Tuesday, May 17, 2011

bisquits, baby, bisquits.

I made bisquits for my son's teacher today.  I have done this several times now.  It is kind of funny that when I show up, the kids know that the bisquit man has arrived.  The smell permeates the hall as I blow through.  The kids start reacting with "What is that smell?" and "Hi Mr. Spearman" and of course, "Oh man, that smells good!".  The other teachers, though...  That is the funny part.  They see me burning down the hallways holding a 17" pan with my large brown welder's gloves.  Suddenly, they fall into my path, smiling and pleasant and full of hearty hellos.  Of course, it is naturally rewarded with a still warm, cheesy bisquit.  I have been queried for the recipe, and one astute consumer has even identified the style of bacon used (maple).  I was able to share one with the principal today, too.  Some families support with endowments, some volunteer like it was their career.  I make biquits.  That is my story and I am sticking to it. 
Planning on cooking dutch tomorrow night, but with my back issues I may not be able to manage the process.  Kind of sucks, but I am hopeful.  I also owe the lovely wife a pan of Ghirardelli brownies.  I was thinking about doing a layer of brownie mix, a layer of peanut butter, and another layer of brownie mix.  I don't know if it will work.  I have to figure out what to thin the pb down with so it spreads easily.
Love and iron, Del

Thursday, May 5, 2011

Quick notes

I need to to clarify that Kyle's Garage of Wonder should not be confused with Mr. Wizard's Maginarium, which is equally splendiferous.  Also, if you like this web type stuff, check out http://www.actuallydaddy.com/.  My friend has started a daily comic strip.  It is reality based humor, echoing life as we live it, including kids, boogers, fart jokes, and love of our kids.  I have enjoyed it so far, and thought I would share it.  As he is a recent addition to our Circle of Bacon, I can only imagine how some of our foodie adventures will manifest in his depictions...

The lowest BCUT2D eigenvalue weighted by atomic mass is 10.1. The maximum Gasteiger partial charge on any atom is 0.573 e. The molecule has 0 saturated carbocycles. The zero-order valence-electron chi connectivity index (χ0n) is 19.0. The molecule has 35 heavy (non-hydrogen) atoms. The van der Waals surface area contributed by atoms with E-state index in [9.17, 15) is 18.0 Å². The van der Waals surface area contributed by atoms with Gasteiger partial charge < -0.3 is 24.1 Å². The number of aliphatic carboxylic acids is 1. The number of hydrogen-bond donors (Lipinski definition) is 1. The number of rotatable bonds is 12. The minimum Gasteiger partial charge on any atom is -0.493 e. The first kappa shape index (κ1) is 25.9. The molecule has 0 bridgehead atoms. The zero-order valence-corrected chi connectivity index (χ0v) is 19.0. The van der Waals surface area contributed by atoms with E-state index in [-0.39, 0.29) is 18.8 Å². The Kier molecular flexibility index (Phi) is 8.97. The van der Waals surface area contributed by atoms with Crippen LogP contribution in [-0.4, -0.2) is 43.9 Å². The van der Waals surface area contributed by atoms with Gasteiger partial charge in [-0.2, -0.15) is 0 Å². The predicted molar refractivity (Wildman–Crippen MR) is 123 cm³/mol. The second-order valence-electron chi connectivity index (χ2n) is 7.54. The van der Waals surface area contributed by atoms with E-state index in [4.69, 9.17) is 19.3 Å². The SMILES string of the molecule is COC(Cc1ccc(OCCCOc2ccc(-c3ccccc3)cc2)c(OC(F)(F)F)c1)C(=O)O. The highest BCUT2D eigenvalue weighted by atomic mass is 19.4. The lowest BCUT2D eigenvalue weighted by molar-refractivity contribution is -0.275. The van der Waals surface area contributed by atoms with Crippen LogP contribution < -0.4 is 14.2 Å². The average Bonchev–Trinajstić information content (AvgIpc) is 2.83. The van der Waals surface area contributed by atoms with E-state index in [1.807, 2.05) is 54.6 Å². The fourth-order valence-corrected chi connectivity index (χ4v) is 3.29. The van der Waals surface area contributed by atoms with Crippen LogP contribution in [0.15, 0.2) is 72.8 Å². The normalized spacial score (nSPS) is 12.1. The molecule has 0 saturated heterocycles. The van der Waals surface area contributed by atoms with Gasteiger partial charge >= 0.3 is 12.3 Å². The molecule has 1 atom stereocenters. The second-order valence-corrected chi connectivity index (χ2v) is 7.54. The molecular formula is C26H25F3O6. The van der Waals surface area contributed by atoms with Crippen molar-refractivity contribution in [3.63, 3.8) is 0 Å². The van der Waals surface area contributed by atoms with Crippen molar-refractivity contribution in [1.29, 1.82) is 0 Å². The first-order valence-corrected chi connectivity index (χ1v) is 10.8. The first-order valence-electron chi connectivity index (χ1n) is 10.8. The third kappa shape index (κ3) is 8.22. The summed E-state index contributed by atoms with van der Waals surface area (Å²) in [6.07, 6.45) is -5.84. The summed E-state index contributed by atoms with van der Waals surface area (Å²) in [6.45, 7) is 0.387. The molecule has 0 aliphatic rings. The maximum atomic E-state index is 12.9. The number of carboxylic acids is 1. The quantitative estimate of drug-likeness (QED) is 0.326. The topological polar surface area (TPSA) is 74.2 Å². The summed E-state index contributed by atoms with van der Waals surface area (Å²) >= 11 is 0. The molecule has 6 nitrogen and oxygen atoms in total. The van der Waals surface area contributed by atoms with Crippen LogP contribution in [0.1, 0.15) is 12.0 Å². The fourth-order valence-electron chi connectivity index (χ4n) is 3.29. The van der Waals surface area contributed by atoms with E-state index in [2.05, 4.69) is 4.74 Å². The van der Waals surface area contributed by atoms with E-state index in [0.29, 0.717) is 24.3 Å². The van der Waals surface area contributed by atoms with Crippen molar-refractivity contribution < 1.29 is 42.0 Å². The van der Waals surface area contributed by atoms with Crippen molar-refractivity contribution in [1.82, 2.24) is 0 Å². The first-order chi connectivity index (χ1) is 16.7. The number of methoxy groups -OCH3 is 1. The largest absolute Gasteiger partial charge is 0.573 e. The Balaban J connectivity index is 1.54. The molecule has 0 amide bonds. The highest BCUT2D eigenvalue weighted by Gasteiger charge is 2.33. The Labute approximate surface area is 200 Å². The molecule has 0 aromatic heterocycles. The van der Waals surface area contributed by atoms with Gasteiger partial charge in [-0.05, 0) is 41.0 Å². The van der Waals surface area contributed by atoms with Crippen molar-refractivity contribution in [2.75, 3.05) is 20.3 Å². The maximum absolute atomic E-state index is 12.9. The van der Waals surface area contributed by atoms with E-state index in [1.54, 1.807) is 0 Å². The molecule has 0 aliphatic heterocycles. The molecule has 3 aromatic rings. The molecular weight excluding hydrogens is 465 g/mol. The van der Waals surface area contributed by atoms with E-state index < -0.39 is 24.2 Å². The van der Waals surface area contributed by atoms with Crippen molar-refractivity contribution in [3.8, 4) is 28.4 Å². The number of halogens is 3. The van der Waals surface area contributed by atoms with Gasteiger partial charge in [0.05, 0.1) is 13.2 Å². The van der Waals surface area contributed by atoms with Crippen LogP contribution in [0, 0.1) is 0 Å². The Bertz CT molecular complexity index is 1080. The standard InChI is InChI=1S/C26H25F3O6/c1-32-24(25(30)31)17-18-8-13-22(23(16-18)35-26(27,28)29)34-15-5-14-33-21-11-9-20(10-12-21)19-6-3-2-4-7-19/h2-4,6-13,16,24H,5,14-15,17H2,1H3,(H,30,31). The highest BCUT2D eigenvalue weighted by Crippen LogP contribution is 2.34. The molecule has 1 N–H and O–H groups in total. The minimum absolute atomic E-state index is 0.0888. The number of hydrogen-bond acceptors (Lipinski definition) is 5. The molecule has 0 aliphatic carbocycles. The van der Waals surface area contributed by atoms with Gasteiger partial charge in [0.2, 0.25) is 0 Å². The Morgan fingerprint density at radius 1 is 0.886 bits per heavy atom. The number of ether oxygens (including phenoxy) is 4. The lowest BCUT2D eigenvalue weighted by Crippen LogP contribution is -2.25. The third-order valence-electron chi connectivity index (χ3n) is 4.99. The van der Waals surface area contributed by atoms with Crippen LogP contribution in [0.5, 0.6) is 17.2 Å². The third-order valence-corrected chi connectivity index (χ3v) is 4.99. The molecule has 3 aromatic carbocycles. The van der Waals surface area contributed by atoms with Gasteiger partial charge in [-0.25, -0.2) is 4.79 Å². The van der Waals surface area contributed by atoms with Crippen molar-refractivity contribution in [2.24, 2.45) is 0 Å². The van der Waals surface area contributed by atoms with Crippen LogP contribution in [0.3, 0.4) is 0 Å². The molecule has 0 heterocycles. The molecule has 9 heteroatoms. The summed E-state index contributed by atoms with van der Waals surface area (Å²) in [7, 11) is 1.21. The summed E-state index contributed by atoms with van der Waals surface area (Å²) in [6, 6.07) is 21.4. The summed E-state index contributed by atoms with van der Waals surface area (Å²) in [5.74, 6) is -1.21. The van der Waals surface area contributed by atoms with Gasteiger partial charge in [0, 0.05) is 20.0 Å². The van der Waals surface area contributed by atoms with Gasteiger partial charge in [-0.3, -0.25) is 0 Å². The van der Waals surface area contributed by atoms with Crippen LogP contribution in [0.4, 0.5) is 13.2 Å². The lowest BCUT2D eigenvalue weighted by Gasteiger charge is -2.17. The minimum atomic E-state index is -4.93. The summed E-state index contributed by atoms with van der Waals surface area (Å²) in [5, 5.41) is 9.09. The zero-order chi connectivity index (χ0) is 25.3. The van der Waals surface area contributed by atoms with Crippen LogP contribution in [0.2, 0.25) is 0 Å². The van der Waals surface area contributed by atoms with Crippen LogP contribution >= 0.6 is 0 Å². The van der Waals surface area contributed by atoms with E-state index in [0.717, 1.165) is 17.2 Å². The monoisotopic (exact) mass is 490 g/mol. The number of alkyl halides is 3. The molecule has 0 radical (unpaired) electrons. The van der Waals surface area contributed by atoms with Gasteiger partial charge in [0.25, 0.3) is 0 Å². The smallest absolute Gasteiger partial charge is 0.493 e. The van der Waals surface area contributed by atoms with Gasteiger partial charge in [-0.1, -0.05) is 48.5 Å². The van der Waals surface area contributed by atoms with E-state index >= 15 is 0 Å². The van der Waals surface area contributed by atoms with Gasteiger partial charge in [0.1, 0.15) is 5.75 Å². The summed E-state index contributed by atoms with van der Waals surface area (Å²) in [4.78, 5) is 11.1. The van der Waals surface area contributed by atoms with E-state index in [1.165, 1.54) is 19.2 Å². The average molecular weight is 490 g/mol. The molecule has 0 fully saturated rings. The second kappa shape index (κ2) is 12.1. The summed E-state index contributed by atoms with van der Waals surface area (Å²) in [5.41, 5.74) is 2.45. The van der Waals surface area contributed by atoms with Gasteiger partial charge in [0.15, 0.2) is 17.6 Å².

Love and iron,

Wednesday, May 4, 2011

Side note to my obsessive nature...

While I have mentioned in the past my tendency to pick up and drop hobbies, I should point out that it is 1:30am.  I just finished making the second round of Ghirardelli brownies outside for teacher appreciation week, and am getting up at 6:30am to make bacon cheddar drop bisquits for my son's teachers.  I just can't get enough of this stuff.  If only I could be a cast iron chef in a restaurant somewhere...

Steak it away!

When I picked up the beef shoulder the other day, the meat dept guy happened to be a big cast iron guy.  We talked about steaks, and he mentioned that restaurants actually pan sear their steaks and then bake or broil them.  Hmmm.  I went home on a mission and started looking through web recipes.  The concensus is preheat the oven and cast iron skillet to 500 degrees.  Bring meat to room temp and blot dry.  Season with kosher or sea salt and pepper.  I also used canadian steak seasoning for the additional herb flavor.  I used a medium+ grade of meat about 1.5 lbs.  I didn't want to overspend on an experiment, next time is NY Strip, baby!  Anyhow, pull preheated skillet out and put on high heat burner.  Drop steak onto pan and allow to sizzle gloriously for 2 minutes.  Flip, continue sizzling for 2 more minutes.  This sears it and seals in the juices for cooking.  Place skillet in oven with steak untouched for 2 minutes.  Flip steak and bake for another 2 minutes.  So that is 4 sets of 2-minute cooking cycles.  After this, pull the steak from the oven and place on a warmed plate.  Cover it loosely with foil and allow to "settle" for 5-10 minutes, so the internal juices re-absorb and don't pour out when you cut into it.  Serve and enjoy.  I noted that when mine came out, it was just above medium rare.  Steaks also continue to cook for a few minutes, so watch this.  If the meat had been thicker, say 1.5-2" thick, I would have probably ended up exactly medium rare, to almost rare.  One thing for sure is that it turned out far more tender and "right" than I could have hoped or would have expected.  You would have to play with your cooking times to perfect it.  Oh darn, all those steaks you will have to go through for the sake of knowledge...
Anyway, here are a couple of pix:

Tuesday, May 3, 2011

No promises

I just have to say I never promised to be consistent or regular about posting.  I have been busy and distracted lately.  For those who have expressed interest in my pages, I thank you and apologize for the delays.  I am glad to report, however, that I have not quit dutching during this delay.  Several cool things have occurred.  Thanks to my friend Kyle and his Garage of Wonder, I have constructed a cook station.  I used 2 large pieces of wire utility shelving, 4 long  legs, and a 10' roll of 14" wide roof-valley tin. Add my oil drip pan, and then a high-sided pan.  Put it all together, you get a dutch oven cook station.  Not entirely amateur looking either.